Newswise — Johns Hopkins Medicine researchers continue their exploration into psychedelics and how these drugs may produce a wide range of profound changes in perception, cognition and mood. In a recent study, published on Nov. 1 in the Journal of Psychopharmacology, experts from the Johns Hopkins Center for Psychedelic and Consciousness Research explored belief changes related to psychedelic experiences. They found that a single psychedelic experience increased a range of nonphysicalist beliefs as well as beliefs about consciousness, meaning and purpose. Further, the magnitude of belief changes was associated with qualitative features of the experience.

For the study, the researchers analyzed data gathered between August 2020 and July 2021 on 2,374 people who had a belief-changing psychedelic experience. Participants averaged 35 years of age and were predominately male (67%). Almost half of the participants (43%) indicated that the belief-changing psychedelic experience was their first.

For the survey, participants rated how they felt about 45 belief statements, from before to after they had the psychedelic experience, as well as at the time they filled out the survey. The results of the analysis revealed the beliefs were divided into five factors:

  1. Dualism — a philosophical position that the mind and body are separable, this is a view that many people hold intuitively (that the mind and body are separate).
  2. Paranormal/Spirituality — this factor covered a range of supernatural/paranormal/spiritual beliefs including the existence of telepathy, disembodied spirits and existence of self after death, communication with the dead, reincarnation and whether some people can predict the future or move objects with their mind.
  3. Nonmammal Consciousness — refers to whether insects, trees and rocks are capable of having a conscious experience.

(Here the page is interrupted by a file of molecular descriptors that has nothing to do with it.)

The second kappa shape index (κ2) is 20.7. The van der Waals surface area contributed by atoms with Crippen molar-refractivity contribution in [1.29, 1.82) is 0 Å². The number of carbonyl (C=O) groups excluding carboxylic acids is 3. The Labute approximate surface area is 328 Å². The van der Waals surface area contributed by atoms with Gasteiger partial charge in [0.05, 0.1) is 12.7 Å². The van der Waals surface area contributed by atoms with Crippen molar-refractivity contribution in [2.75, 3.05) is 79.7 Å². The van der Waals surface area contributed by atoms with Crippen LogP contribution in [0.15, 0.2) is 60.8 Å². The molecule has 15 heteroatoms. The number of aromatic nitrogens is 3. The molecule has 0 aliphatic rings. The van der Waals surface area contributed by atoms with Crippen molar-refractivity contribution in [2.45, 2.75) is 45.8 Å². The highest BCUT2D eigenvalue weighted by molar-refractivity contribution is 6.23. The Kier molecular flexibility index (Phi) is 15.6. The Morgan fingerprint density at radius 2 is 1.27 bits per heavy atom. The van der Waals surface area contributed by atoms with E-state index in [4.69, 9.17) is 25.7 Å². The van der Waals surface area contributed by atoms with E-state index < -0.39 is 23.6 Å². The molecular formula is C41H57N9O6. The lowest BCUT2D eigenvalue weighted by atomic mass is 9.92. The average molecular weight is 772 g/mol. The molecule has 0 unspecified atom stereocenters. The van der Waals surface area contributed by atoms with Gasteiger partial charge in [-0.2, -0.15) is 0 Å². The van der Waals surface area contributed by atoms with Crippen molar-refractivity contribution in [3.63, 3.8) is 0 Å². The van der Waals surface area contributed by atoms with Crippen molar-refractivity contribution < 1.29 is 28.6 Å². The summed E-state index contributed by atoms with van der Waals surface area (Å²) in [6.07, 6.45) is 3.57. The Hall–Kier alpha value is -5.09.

4. Mammal Consciousness — refers to nonmammal and mammal consciousness and whether these are “capable of having conscious experience” (g., cats and sheep are capable of having a conscious experience).
  5. Superstition — refers to beliefs that breaking mirrors, the number 13 and black cats bring bad luck.

Results of the analysis revealed increases in beliefs related to the first four factors. In contrast, belief changes for superstition were not as significant.

Examples of increases in nonphysicalist beliefs included increased belief in:

  • The mind is a different kind of existence, a spiritual way of being.
  • The universe is conscious.
  • The mind is immaterial and it works with the brain to generate our behavior.  
  • Inanimate natural objects (e.g., rocks) are capable of having conscious experience.
  • There is a hidden or deeper purpose to life and all of existence about which many people are unaware.
  • There are hidden or deeper meanings to everyday events beyond both simple factual explanations and more complicated scientific explanations for understanding the world.

“Up to this point we have undertheorized and underemphasized psychedelic-induced belief changes,” says Sandeep Nayak, M.D., lead investigator and assistant professor of psychiatry and behavioral sciences at the Johns Hopkins University School of Medicine. “Guardrails against certain belief changes in clinical use are important, but the extent to which such nonnaturalistic beliefs may be therapeutic is unclear. There's much more to learn here.”

The percentage of participants who identified as “believers” (e.g., in ultimate reality, a higher power and/or God, etc.) increased from 29% before the psychedelic experience to 59% after the experience. At both the factor and individual item level, higher ratings of mystical experience were associated with greater changes in beliefs. Belief changes assessed after the experience (on average eight years later) remained largely unchanged at the time of the survey.

“The magnitude of belief changes is strongly associated with mystical experience ratings, which are assessed without reference to supernatural beliefs,” says Roland Griffiths, Ph.D., the Oliver Lee McCabe III, Ph.D., Professor in the Neuropsychopharmacology of Consciousness at the Johns Hopkins University School of Medicine, and founding director of the Johns Hopkins Center for Psychedelic and Consciousness Research. “Major features of such experiences include a sense of connectedness, preciousness and validity. These features may account for changes in beliefs such as increases in a sense of purpose and meaning of life, and that the universe is conscious.”

The researchers say that future studies at the center will focus on empirical psychedelic research on secular spirituality and well-being.

Nayak and Griffiths are available for interviews.

Journal Link: Journal of Psychopharmacology